Kombu Ginger Chicken Soup

Kombu Chicken SoupA warm bowl of chicken soup is thought to cure whatever ails you, in body and spirit. Add fresh ginger root and a kombu leaf to the pot, and the soup is even more nourishing.

Ginger warms the body, potentially giving your immune system a kick-start during cold and flu season. It also has a tradition of calming gastrointestinal distress. While ginger lets itself be known in this soup with its subtle but spicy flavor, kombu is a stealth ingredient. This dried sea vegetable enhances the flavor of broth and leaves behind a wealth of minerals without adding a “seaweedy” flavor.

Dried Kombu

A strip of kombu can be added to any of your favorite soups (or homemade stock) to make the broth mineral-rich. Add kombu at the end of the simmering process, as it doesn’t take long to extract its nutrients. Once simmered, kombu can be thinly sliced and added back to the soup or tossed into a salad.

Cooked Kombu

Aside from this recipe, a very simple kombu broth can be made by simmering a 4-inch strip of kombu in 4 cups of water for 4 minutes. A strip of dried kombu can also be dry-roasted in a pan for 5 to 7 minutes then ground into powder. Mix the powder with salt and use it to flavor just about anything.

Kombu keeps well in a sealed bag and is a fantastic ingredient to stash in the pantry. It’s easy to cook with, doesn’t have a strong flavor and adds important micronutrients. What’s not to like?

Servings: 8

Time in the Kitchen: 15 minutes active cooking, plus 2 1/2 hours to simmer



  • 1 onion, sliced or chopped
  • 3 carrots, sliced
  • 3 celery stalks, sliced
  • 8 ounces (227 g) fresh ginger, unpeeled, cut into 1/2-inch thick chunks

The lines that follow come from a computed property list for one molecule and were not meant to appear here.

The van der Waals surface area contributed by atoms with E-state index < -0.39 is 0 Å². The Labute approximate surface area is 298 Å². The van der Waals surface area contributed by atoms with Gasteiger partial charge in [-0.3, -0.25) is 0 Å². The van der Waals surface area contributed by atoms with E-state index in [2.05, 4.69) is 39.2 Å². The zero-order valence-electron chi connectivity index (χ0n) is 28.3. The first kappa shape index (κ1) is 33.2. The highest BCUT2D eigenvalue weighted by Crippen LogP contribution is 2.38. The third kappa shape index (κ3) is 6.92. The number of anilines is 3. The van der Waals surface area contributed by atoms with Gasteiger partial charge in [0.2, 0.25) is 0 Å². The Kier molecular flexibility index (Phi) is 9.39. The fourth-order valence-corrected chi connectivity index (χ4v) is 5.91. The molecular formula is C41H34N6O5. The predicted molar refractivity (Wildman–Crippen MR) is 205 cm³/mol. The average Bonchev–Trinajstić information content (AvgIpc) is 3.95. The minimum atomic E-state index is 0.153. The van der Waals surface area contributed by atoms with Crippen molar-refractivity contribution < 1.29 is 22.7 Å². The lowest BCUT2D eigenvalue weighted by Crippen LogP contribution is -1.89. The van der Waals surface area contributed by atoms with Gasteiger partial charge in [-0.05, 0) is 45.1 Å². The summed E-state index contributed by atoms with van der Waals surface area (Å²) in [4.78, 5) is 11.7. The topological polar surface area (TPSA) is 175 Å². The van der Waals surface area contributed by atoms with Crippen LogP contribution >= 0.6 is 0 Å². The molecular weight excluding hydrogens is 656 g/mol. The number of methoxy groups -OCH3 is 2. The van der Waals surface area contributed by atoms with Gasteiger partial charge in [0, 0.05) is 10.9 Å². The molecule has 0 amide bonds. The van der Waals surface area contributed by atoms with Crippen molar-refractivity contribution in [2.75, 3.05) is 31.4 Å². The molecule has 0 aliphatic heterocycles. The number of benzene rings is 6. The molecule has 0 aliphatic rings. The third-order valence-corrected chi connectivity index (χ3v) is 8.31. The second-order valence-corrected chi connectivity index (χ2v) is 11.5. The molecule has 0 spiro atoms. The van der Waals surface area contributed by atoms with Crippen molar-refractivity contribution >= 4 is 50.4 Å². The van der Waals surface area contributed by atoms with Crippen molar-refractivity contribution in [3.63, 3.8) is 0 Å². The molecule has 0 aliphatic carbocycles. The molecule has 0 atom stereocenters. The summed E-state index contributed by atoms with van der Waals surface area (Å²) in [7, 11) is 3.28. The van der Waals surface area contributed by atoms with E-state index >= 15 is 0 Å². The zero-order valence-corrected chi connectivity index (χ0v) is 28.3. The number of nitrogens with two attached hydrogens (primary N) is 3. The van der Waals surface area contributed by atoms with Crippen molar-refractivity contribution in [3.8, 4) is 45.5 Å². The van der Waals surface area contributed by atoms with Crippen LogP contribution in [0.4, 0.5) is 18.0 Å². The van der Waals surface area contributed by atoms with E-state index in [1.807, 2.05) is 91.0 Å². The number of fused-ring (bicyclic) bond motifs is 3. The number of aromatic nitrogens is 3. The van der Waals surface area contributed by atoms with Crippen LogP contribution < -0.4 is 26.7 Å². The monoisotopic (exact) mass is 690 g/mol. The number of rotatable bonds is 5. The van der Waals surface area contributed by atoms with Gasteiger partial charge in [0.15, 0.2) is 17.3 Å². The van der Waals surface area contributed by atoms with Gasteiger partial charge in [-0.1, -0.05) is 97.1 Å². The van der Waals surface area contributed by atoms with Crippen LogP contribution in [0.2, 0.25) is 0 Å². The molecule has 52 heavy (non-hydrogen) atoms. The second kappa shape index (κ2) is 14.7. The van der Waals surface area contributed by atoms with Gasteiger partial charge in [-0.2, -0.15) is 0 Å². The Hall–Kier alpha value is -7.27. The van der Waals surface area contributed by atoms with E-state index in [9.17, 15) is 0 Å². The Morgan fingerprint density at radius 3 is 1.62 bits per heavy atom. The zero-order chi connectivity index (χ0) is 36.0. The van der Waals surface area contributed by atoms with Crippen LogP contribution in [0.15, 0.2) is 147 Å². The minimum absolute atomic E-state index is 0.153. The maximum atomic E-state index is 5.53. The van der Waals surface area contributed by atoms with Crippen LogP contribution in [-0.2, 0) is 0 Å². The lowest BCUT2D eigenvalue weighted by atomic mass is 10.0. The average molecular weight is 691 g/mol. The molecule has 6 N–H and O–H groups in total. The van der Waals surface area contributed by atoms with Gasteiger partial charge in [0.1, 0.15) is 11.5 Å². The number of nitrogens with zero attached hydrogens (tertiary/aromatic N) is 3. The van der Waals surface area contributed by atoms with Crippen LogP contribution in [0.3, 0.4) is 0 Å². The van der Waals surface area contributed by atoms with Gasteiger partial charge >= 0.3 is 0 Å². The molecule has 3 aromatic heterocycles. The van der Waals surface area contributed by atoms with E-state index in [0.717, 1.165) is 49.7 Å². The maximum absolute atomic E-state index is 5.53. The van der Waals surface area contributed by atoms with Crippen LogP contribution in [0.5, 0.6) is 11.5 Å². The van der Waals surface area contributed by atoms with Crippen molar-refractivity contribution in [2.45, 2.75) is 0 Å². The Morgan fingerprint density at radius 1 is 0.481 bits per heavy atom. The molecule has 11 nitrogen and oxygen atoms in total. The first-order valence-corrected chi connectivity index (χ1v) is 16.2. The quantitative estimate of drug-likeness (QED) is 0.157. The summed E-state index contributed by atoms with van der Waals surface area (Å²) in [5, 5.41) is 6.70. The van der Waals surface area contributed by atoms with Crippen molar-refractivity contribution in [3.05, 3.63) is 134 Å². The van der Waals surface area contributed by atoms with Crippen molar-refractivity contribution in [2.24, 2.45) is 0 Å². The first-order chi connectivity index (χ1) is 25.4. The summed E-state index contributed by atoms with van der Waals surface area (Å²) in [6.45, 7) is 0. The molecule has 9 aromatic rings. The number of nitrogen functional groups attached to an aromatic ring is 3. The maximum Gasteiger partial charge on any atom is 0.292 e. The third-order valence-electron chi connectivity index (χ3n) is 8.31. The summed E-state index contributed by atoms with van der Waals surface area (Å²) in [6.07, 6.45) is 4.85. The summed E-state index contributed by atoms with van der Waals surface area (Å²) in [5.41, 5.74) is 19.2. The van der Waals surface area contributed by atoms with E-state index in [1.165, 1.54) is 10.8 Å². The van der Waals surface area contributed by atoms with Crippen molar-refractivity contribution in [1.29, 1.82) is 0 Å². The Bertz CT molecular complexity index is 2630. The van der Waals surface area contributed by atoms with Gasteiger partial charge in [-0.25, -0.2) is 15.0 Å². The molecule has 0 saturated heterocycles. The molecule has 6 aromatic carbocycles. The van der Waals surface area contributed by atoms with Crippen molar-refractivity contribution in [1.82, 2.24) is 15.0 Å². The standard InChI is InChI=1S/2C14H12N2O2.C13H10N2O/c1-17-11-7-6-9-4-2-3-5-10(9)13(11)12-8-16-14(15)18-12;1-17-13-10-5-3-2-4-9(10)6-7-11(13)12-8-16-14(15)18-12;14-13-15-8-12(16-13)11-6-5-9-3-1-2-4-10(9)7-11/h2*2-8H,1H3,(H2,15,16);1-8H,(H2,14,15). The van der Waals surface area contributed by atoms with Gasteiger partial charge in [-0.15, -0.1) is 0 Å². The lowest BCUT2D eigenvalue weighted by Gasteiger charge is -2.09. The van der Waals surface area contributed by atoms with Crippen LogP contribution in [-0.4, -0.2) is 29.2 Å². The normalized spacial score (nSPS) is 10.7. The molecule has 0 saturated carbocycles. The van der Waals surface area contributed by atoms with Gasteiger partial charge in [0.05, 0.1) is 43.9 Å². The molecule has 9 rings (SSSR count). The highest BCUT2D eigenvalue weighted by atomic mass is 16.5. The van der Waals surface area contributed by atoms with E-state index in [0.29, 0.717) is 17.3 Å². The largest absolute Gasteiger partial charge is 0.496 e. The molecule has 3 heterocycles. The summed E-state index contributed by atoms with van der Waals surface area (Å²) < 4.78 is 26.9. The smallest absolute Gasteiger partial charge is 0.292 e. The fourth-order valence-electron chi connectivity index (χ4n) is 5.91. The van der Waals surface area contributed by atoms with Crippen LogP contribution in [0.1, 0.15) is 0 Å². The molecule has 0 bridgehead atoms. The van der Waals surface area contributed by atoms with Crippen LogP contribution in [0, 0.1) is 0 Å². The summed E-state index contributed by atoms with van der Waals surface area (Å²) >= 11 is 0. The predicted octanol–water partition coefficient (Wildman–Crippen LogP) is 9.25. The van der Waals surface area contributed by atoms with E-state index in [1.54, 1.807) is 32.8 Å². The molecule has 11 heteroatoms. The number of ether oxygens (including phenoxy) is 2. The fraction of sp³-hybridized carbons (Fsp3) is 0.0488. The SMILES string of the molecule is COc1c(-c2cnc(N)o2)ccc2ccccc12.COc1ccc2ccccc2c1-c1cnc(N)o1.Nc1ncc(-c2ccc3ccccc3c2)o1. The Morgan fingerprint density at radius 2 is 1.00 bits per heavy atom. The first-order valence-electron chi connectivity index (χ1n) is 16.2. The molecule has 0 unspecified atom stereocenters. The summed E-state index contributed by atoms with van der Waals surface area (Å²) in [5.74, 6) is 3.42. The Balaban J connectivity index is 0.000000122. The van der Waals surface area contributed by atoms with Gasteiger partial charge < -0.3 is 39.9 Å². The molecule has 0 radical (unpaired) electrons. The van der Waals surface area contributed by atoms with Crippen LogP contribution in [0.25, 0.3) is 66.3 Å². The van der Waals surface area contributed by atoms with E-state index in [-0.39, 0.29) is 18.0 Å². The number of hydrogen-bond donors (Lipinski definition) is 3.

• 2 garlic cloves, sliced
  • A pinch of black peppercorns
  • 1 whole chicken, cut into 7 pieces and seasoned with salt
  • One 5 or 6 –inch piece of kombu
  • Optional vegetables: shiitake mushrooms, bok choy, carrots, spinach


Combine the onion, carrots, celery, ginger, garlic and peppercorns in a large, deep heavy pot. Add chicken, placing breasts on top. Cover with about 5 quarts of water. Add a generous pinch of salt.

Step 1

Bring to a boil over medium-high heat. Reduce heat to medium-low, partially cover the pot and simmer until the chicken breasts are cooked through, about 30 minutes.

Remove the chicken breasts from the pot. Cut the meat off the bone and return the bones to the soup pot. Set the meat aside to cool, saving it for another meal.

Continue to simmer the soup, uncovered, until the broth is fully flavored, about 2 hours longer. Add salt if needed.

After 2 hours, add the kombu. Simmer for 5 to 10 minutes.

Use tongs to remove the kombu and chicken from the broth. Set aside.

Pour the broth through a colander set over a pot to strain the rest of the solids out of the broth, discarding the solids (you should have about 8 cups broth).

Bring the broth back to a gentle simmer. Shred the chicken, adding as much as you like back to the pot.

Thinly slice the kombu and add it back to the pot. Add any other veggies you desire (sliced carrots, sliced bok choy or spinach, shitake mushrooms, etc..) Simmer just until veggies are cooked.